I am really enjoying the diversity of DC Animated films coming from WB Animation, with the conclusion of their New 52 Animated Universe with Justice League Dark: Apokolips War they have really started to stretch out with stand alone stories Superman: Red Son and Wonder Woman: Bloodlines. But the most intriguing story so far has to be this, Deathstroke: Knights and Dragons whilst the character of Slade Wilson is a fan favourite it is interesting, they have gone for such an anti-hero who lives in a very grey area of morality. What was once a planned web-series has now been combined into a full feature length release.
The mature tone of the stand-alone stories from WB Animation releases is very much something of a refreshing style for more grown up DC Fans, and this is certainly not a story for a younger audience in what is perhaps the bloodiest and most violent DC animated film so far. Visually the art style does take some getting used to compared to previous titles, knowing it was originally planned as a series of web shorts, that never really leaves you as you watch it but I actually grew to like it by the end.
The story serves as both a Deathstroke stand-alone story but also an origin story for the character and the DC universe around him with associated characters introduced as well as his family. We being where it all really began for Slade Wilson, who volunteers for a secret Army program which turned out to be a medical program designed to create an augmented super soldier. Believing it was a failure, Slade went home with his wife Adeline and soon they have a child, Joseph where his family believe him to be a successful business man travelling the world making deals when in reality, the army’s experiment worked and that for the last ten years, Slade Wilson has been working as a mercenary for hire in Deathstroke. It is his secret life as Deathstroke that brings this story together, his lying to his family and the reality of what being a super soldier merc brings Slade’s world crashing down as the organisation H.I.V.E. try to recruit him but pay a price for his refusal as Slade easily takes down their operatives and defeats their leader ‘The Jackal’. Believing it all over, Slade returns to his family.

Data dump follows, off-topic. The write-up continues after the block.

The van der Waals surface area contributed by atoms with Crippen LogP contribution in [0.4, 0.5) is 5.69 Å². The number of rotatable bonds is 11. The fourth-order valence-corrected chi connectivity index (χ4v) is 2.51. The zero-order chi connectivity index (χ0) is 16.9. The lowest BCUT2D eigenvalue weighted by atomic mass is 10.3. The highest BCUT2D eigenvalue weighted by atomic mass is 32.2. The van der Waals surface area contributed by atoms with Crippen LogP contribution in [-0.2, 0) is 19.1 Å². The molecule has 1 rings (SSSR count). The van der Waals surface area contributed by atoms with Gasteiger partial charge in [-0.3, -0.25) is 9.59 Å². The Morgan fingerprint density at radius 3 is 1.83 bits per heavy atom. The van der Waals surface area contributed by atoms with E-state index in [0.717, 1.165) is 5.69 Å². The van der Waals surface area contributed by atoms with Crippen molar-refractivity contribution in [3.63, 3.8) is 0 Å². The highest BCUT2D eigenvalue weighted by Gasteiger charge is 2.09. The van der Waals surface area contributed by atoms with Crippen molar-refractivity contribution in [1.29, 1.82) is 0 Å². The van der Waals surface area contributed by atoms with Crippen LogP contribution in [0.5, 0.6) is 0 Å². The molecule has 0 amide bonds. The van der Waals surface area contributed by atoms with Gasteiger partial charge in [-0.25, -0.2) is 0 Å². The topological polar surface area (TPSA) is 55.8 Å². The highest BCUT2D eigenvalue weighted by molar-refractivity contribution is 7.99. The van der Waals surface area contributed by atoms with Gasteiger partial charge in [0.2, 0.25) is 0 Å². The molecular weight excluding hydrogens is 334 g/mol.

I actually quite like where the story from here, as ten years have passed and Slade is still living the lie and secretly still takes jobs as Deathstroke, dishing out death and justice according to his own morality code to extreme levels of violence and it is this code that makes Slade Wilson such an iconic antihero. He will kill many to complete his mission and used extreme tactics to take people out but we see him remove a dictator by installing a General instead but makes sure he knows if he does anything against the people, it will be his head taken next but also remembers to get paid for the work. We also see him take down a child slavery syndicate so it does blur the lines of hero and villain which makes Deathstroke such a brilliant character to see get his own outing in an animated film.
The story is pretty much about Slade having to face and deal with his past mistakes, H.I.V.E return ten years later and take his son Joseph who during the rescue, has his throat cut leading to his wife Adeline discovering the secret life Slade has been living as Deathstroke and it breaks up the family. We also learn that Slade also had an affair which led to another child he did not know about, a daughter who inherited his super soldier abilities of heightened strength, stamina and healing ability and Joseph, well he also gained abilities but on a very different level. The return of H.I.V.E and an enemy Slade believed he had killed forces him to confront his past, and try to save his family no matter the cost.
The animation is fluid throughout with tremendously brutal fight scenes and nice moments when the dialogue takes over from the action. Michael Chiklis voices Slade Wilson superbly, really embodying the dual nature of Slade but sadly the rest of the voice cast is a little weak at times, with more than a little wooden performance but not enough to spoil the story telling but just not enough to equal other recent animated DC films. The comic book visual style as I said takes some getting used to but it works and the film delivers enough of a good watch to make it worth sitting through the 87-minute run time. My main complaint is more in the quality of this as a Blu-Ray release as the menu is so basic with the lovely box art serving as the non-animated background and a DVD level of moving between standard disc menus. There is a single special feature of ‘Deathstroke: One Man Death Machine” which looks at the character In the comic books but then also has the producers from Arrow along with Manu Bennett who played the character in the ArrowVerse which just leaves you feeling this was simply taken from the Season 2 of Arrow boxset rather then created just for this animated release.
If you are a fan of DC animated films and of the character Deathstroke, Knights and Dragons delivers enough to make this a worthwhile purchase but it does lack in the overall presentation that previous WB Animated titles have had recently as well as no preview for what is next on the release list. As a fan of the character, this gave me what I hoped for but I am not sure the conscious effort to make him feel like more of a hero than a villain was really achieved, and I am kind of glad it did not!
Deathstroke: Knights & Dragons is out NOW on digital download and arrives August 17th on Blu-Ray and DVD.